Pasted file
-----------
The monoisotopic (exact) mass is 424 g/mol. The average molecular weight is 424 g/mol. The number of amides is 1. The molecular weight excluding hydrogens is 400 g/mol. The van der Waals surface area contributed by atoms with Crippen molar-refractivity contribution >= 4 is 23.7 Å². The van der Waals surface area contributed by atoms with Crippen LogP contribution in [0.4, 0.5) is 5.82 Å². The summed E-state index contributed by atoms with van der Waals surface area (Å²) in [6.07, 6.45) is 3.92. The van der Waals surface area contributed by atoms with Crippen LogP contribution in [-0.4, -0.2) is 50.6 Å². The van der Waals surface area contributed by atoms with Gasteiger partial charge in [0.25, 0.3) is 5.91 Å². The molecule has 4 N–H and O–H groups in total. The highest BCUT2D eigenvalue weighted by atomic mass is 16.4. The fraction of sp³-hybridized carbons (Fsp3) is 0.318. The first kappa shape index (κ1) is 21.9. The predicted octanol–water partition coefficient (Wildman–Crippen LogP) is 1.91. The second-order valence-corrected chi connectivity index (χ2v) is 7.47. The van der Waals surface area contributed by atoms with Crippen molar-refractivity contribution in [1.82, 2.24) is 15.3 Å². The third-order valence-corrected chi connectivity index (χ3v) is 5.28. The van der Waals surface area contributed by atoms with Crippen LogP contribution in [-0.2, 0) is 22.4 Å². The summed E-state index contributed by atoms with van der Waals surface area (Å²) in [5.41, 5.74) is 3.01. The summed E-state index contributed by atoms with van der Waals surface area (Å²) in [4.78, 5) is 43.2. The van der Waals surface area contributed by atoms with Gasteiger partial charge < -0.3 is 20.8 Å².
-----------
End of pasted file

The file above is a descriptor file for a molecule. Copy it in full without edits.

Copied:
The monoisotopic (exact) mass is 424 g/mol. The average molecular weight is 424 g/mol. The number of amides is 1. The molecular weight excluding hydrogens is 400 g/mol. The van der Waals surface area contributed by atoms with Crippen molar-refractivity contribution >= 4 is 23.7 Å². The van der Waals surface area contributed by atoms with Crippen LogP contribution in [0.4, 0.5) is 5.82 Å². The summed E-state index contributed by atoms with van der Waals surface area (Å²) in [6.07, 6.45) is 3.92. The van der Waals surface area contributed by atoms with Crippen LogP contribution in [-0.4, -0.2) is 50.6 Å². The van der Waals surface area contributed by atoms with Gasteiger partial charge in [0.25, 0.3) is 5.91 Å². The molecule has 4 N–H and O–H groups in total. The highest BCUT2D eigenvalue weighted by atomic mass is 16.4. The fraction of sp³-hybridized carbons (Fsp3) is 0.318. The first kappa shape index (κ1) is 21.9. The predicted octanol–water partition coefficient (Wildman–Crippen LogP) is 1.91. The second-order valence-corrected chi connectivity index (χ2v) is 7.47. The van der Waals surface area contributed by atoms with Crippen molar-refractivity contribution in [1.82, 2.24) is 15.3 Å². The third-order valence-corrected chi connectivity index (χ3v) is 5.28. The van der Waals surface area contributed by atoms with Crippen LogP contribution in [-0.2, 0) is 22.4 Å². The summed E-state index contributed by atoms with van der Waals surface area (Å²) in [5.41, 5.74) is 3.01. The summed E-state index contributed by atoms with van der Waals surface area (Å²) in [4.78, 5) is 43.2. The van der Waals surface area contributed by atoms with Gasteiger partial charge < -0.3 is 20.8 Å².